Segmenting Twitter hashtags

Segmenting Twitter hashtags to gain insight

Twitter hashtags are everywhere these days and the ability to data mine them is an important one. The problem with hashtags is they are one long string that is composed of a few smaller ones. If we were able to segment the long hash tag into its individual words, we can gain some extra insight into the context of the tweet and maybe determine the sentiment as a result.

So what to do? How do we solve the problem of the long, single string?

Use the probabilities, Luke

As we did with Chinese sentiment, we had to rely on conditional probabilities to determine the most likely words in a string of characters. Put differently, you’re trying to answer the question: “If the previous word was X, what are the odds the next word is Y?” To answer this, you need to build up a probability model using some tagged data. We grabbed the most common bigrams from Google’s ngram database and then using the frequencies listed, constructed a probability model.

To better understand why we needed the probabilities, let’s take a look at a concrete example. Take the following hashtag: #vacationfallout. There are two possible segmentations here, [“vacation”, “fallout”] or [“vacation”, “fall”, “out”]. So how we do know which to use? We examine the probability that the string “fallout” comes after “vacation”. This probability, as we know from our model, is higher than the probability of the words “fall” and “out” coming after “vacation”, so that’s the one we go with.

Now of course, since we’re dealing with probabilities, we might be wrong. Perhaps the author did intend for that hashtag to mean [“vacation”, “fall”, “out”]. But we learn to live with the fact that we’ll be wrong sometimes; the key is that we’ll be wrong much less frequently than when we’re right.

Memoizing to increase performance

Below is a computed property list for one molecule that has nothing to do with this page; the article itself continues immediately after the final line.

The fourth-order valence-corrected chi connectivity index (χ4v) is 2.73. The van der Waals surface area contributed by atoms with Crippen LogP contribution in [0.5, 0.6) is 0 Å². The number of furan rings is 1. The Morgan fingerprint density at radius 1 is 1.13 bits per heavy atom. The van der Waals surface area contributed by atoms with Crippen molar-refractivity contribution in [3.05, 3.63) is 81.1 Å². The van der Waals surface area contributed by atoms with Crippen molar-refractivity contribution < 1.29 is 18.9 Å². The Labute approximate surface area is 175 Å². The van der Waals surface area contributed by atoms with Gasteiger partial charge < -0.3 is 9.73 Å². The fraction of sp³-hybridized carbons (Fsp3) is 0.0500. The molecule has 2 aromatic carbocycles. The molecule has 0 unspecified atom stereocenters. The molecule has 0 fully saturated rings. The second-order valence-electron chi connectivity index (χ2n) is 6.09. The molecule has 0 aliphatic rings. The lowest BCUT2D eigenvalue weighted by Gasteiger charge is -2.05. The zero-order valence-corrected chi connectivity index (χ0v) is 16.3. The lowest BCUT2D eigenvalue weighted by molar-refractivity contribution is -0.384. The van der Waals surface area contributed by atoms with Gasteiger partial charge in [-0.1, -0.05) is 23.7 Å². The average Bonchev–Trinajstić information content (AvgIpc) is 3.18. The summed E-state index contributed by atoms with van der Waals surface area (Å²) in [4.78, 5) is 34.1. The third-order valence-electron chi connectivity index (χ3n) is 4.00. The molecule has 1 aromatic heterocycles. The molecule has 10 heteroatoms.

Since the Repustate API is hit pretty heavily, we still need to be concerned with performance. The first step we take is to determine if there is a hashtag to expand. We do this using a simple regular expression. The next step, once we’ve determined there is a hashtag present, is to expand it into its individual words. To make things go a bit faster, we memoize the functions we use so that when we encounter the same patterns, and we do, we won’t waste time calculating things from scratch each time. Here’s the decorator we use to memoize in Python:

Using Python’s AST parser to translate text queries to regular expressions.

Python AST (Abstract Syntax Tree) module is pretty darn useful

We recently introduced a new set of API calls for our enterprise customers (all customers will soon have access to these APIs) that allows you to create customized rules for categorizing text. For example, let’s say you want to classify Twitter data into one of two categories: Photography or Photoshop. If it has to do with photography, that’s one category, if it has to do with Photoshop, that’s another category.

So we begin by listing out some boolean rules as to how we want to match our text. We can use the OR operator, we can use AND, we can use negation by placing a “-” (dash or hyphen) before a token and we can use parentheses to group pieces of logic together. Here are our definitions for the two categories:

Photography: photo OR camera OR picture
Photoshop: “Photoshop” -photo -shop

The first rule states if a tweet has at least one of the words “photo”, “camera” or “picture” then classify it as being in the Photograph category. The 2nd rule states if it has the word “Photoshop” and does not contain the words “photo” and “shop” by themselves, then this piece of text is under the Photoshop category. You’ll notice there’s an implicit AND operator where ever we use a white space to separate tokens.

Now one approach would be to take your text, tokenize it into a bag of words, and then go one by one through each of the boolean clauses and see which matches. But that’s way too slow. We can do this much faster using regular expressions.

Some people, when confronted with a problem, think “I know, I’ll use regular expressions.” Now they have two problems.

The hilarity of the quote above not withstanding, this problem is ready made for regular expressions because we can compile our rules once at startup time and then just iterate over them for each piece of text. But how do you convert the category definitions above into a regular expression, using negative lookaheads/behinds and all that other regexp goodness? We used Python’s AST module.